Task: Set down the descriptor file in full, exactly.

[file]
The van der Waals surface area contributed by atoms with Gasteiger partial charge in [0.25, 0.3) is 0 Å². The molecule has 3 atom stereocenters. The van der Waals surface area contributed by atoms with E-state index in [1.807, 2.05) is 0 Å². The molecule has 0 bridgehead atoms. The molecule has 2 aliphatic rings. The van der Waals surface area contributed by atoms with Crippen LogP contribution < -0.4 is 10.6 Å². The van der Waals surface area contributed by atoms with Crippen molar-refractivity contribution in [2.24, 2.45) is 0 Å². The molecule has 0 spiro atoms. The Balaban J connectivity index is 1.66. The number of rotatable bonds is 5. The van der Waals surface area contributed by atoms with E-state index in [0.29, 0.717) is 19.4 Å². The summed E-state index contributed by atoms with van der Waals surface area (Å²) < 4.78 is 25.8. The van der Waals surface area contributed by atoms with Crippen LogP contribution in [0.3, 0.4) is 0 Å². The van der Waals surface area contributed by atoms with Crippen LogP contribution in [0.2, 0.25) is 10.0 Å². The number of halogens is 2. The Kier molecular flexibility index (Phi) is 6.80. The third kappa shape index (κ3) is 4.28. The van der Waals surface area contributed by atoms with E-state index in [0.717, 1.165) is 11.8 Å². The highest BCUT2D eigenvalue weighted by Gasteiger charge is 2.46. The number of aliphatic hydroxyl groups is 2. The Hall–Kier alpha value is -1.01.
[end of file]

The van der Waals surface area contributed by atoms with Gasteiger partial charge in [0.25, 0.3) is 0 Å². The molecule has 3 atom stereocenters. The van der Waals surface area contributed by atoms with E-state index in [1.807, 2.05) is 0 Å². The molecule has 0 bridgehead atoms. The molecule has 2 aliphatic rings. The van der Waals surface area contributed by atoms with Crippen LogP contribution < -0.4 is 10.6 Å². The van der Waals surface area contributed by atoms with Crippen molar-refractivity contribution in [2.24, 2.45) is 0 Å². The molecule has 0 spiro atoms. The Balaban J connectivity index is 1.66. The number of rotatable bonds is 5. The van der Waals surface area contributed by atoms with E-state index in [0.29, 0.717) is 19.4 Å². The summed E-state index contributed by atoms with van der Waals surface area (Å²) < 4.78 is 25.8. The van der Waals surface area contributed by atoms with Crippen LogP contribution in [0.3, 0.4) is 0 Å². The van der Waals surface area contributed by atoms with Crippen LogP contribution in [0.2, 0.25) is 10.0 Å². The number of halogens is 2. The Kier molecular flexibility index (Phi) is 6.80. The third kappa shape index (κ3) is 4.28. The van der Waals surface area contributed by atoms with E-state index in [0.717, 1.165) is 11.8 Å². The highest BCUT2D eigenvalue weighted by Gasteiger charge is 2.46. The number of aliphatic hydroxyl groups is 2. The Hall–Kier alpha value is -1.01.